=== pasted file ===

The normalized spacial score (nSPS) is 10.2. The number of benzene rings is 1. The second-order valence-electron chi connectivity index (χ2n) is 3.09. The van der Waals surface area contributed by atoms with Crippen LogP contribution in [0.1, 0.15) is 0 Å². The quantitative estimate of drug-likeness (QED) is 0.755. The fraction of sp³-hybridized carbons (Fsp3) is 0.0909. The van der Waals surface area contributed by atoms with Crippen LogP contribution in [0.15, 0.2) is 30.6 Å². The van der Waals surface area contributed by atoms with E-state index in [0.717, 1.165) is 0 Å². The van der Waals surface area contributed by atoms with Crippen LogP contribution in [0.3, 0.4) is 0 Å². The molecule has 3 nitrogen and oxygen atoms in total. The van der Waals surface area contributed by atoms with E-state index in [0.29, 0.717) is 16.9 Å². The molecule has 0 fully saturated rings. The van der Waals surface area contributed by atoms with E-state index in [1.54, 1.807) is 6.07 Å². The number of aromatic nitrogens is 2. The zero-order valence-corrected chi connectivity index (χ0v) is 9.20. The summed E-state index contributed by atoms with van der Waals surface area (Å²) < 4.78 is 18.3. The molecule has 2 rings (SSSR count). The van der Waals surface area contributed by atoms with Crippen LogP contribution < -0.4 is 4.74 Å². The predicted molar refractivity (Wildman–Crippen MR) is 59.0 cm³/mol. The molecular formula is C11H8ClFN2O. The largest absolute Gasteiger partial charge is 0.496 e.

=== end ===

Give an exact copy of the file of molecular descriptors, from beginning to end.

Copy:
The normalized spacial score (nSPS) is 10.2. The number of benzene rings is 1. The second-order valence-electron chi connectivity index (χ2n) is 3.09. The van der Waals surface area contributed by atoms with Crippen LogP contribution in [0.1, 0.15) is 0 Å². The quantitative estimate of drug-likeness (QED) is 0.755. The fraction of sp³-hybridized carbons (Fsp3) is 0.0909. The van der Waals surface area contributed by atoms with Crippen LogP contribution in [0.15, 0.2) is 30.6 Å². The van der Waals surface area contributed by atoms with E-state index in [0.717, 1.165) is 0 Å². The van der Waals surface area contributed by atoms with Crippen LogP contribution in [0.3, 0.4) is 0 Å². The molecule has 3 nitrogen and oxygen atoms in total. The van der Waals surface area contributed by atoms with E-state index in [0.29, 0.717) is 16.9 Å². The molecule has 0 fully saturated rings. The van der Waals surface area contributed by atoms with E-state index in [1.54, 1.807) is 6.07 Å². The number of aromatic nitrogens is 2. The zero-order valence-corrected chi connectivity index (χ0v) is 9.20. The summed E-state index contributed by atoms with van der Waals surface area (Å²) < 4.78 is 18.3. The molecule has 2 rings (SSSR count). The van der Waals surface area contributed by atoms with Crippen LogP contribution < -0.4 is 4.74 Å². The predicted molar refractivity (Wildman–Crippen MR) is 59.0 cm³/mol. The molecular formula is C11H8ClFN2O. The largest absolute Gasteiger partial charge is 0.496 e.